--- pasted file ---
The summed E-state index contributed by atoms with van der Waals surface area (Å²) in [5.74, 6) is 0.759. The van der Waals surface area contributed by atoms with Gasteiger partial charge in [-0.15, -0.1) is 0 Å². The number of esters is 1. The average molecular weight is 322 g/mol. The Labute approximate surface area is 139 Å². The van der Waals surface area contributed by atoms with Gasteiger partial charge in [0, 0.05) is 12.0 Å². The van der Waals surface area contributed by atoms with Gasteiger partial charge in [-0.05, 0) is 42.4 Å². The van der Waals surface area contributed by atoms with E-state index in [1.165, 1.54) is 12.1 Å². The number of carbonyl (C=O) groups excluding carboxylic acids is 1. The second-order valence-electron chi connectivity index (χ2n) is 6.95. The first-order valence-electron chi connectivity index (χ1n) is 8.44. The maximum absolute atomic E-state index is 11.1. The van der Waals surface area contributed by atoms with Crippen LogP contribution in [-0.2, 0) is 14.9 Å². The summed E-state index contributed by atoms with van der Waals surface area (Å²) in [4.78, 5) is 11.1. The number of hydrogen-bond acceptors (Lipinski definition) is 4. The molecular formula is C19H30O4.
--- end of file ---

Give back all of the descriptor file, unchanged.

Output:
The summed E-state index contributed by atoms with van der Waals surface area (Å²) in [5.74, 6) is 0.759. The van der Waals surface area contributed by atoms with Gasteiger partial charge in [-0.15, -0.1) is 0 Å². The number of esters is 1. The average molecular weight is 322 g/mol. The Labute approximate surface area is 139 Å². The van der Waals surface area contributed by atoms with Gasteiger partial charge in [0, 0.05) is 12.0 Å². The van der Waals surface area contributed by atoms with Gasteiger partial charge in [-0.05, 0) is 42.4 Å². The van der Waals surface area contributed by atoms with E-state index in [1.165, 1.54) is 12.1 Å². The number of carbonyl (C=O) groups excluding carboxylic acids is 1. The second-order valence-electron chi connectivity index (χ2n) is 6.95. The first-order valence-electron chi connectivity index (χ1n) is 8.44. The maximum absolute atomic E-state index is 11.1. The van der Waals surface area contributed by atoms with Crippen LogP contribution in [-0.2, 0) is 14.9 Å². The summed E-state index contributed by atoms with van der Waals surface area (Å²) in [4.78, 5) is 11.1. The number of hydrogen-bond acceptors (Lipinski definition) is 4. The molecular formula is C19H30O4.